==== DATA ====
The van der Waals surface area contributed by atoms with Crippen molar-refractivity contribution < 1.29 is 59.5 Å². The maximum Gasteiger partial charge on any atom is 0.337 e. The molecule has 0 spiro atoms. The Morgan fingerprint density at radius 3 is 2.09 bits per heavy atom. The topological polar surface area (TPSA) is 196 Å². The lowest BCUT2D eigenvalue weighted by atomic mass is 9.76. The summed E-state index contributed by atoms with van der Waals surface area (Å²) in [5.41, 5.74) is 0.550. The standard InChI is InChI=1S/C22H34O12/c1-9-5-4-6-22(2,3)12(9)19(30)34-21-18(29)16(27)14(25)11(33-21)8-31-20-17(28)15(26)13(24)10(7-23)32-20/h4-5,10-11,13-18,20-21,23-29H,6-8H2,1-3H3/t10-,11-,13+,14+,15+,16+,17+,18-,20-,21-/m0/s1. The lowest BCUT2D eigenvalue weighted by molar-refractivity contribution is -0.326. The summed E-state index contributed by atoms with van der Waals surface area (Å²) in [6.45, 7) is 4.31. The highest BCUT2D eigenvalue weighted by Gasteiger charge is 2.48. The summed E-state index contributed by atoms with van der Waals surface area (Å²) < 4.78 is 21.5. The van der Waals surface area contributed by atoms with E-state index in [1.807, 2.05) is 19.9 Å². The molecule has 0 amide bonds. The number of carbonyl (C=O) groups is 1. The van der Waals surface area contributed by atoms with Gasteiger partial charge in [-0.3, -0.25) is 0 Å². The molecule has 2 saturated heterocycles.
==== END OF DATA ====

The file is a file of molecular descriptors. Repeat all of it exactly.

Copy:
The van der Waals surface area contributed by atoms with Crippen molar-refractivity contribution < 1.29 is 59.5 Å². The maximum Gasteiger partial charge on any atom is 0.337 e. The molecule has 0 spiro atoms. The Morgan fingerprint density at radius 3 is 2.09 bits per heavy atom. The topological polar surface area (TPSA) is 196 Å². The lowest BCUT2D eigenvalue weighted by atomic mass is 9.76. The summed E-state index contributed by atoms with van der Waals surface area (Å²) in [5.41, 5.74) is 0.550. The standard InChI is InChI=1S/C22H34O12/c1-9-5-4-6-22(2,3)12(9)19(30)34-21-18(29)16(27)14(25)11(33-21)8-31-20-17(28)15(26)13(24)10(7-23)32-20/h4-5,10-11,13-18,20-21,23-29H,6-8H2,1-3H3/t10-,11-,13+,14+,15+,16+,17+,18-,20-,21-/m0/s1. The lowest BCUT2D eigenvalue weighted by molar-refractivity contribution is -0.326. The summed E-state index contributed by atoms with van der Waals surface area (Å²) in [6.45, 7) is 4.31. The highest BCUT2D eigenvalue weighted by Gasteiger charge is 2.48. The summed E-state index contributed by atoms with van der Waals surface area (Å²) < 4.78 is 21.5. The van der Waals surface area contributed by atoms with E-state index in [1.807, 2.05) is 19.9 Å². The molecule has 0 amide bonds. The number of carbonyl (C=O) groups is 1. The van der Waals surface area contributed by atoms with Gasteiger partial charge in [-0.3, -0.25) is 0 Å². The molecule has 2 saturated heterocycles.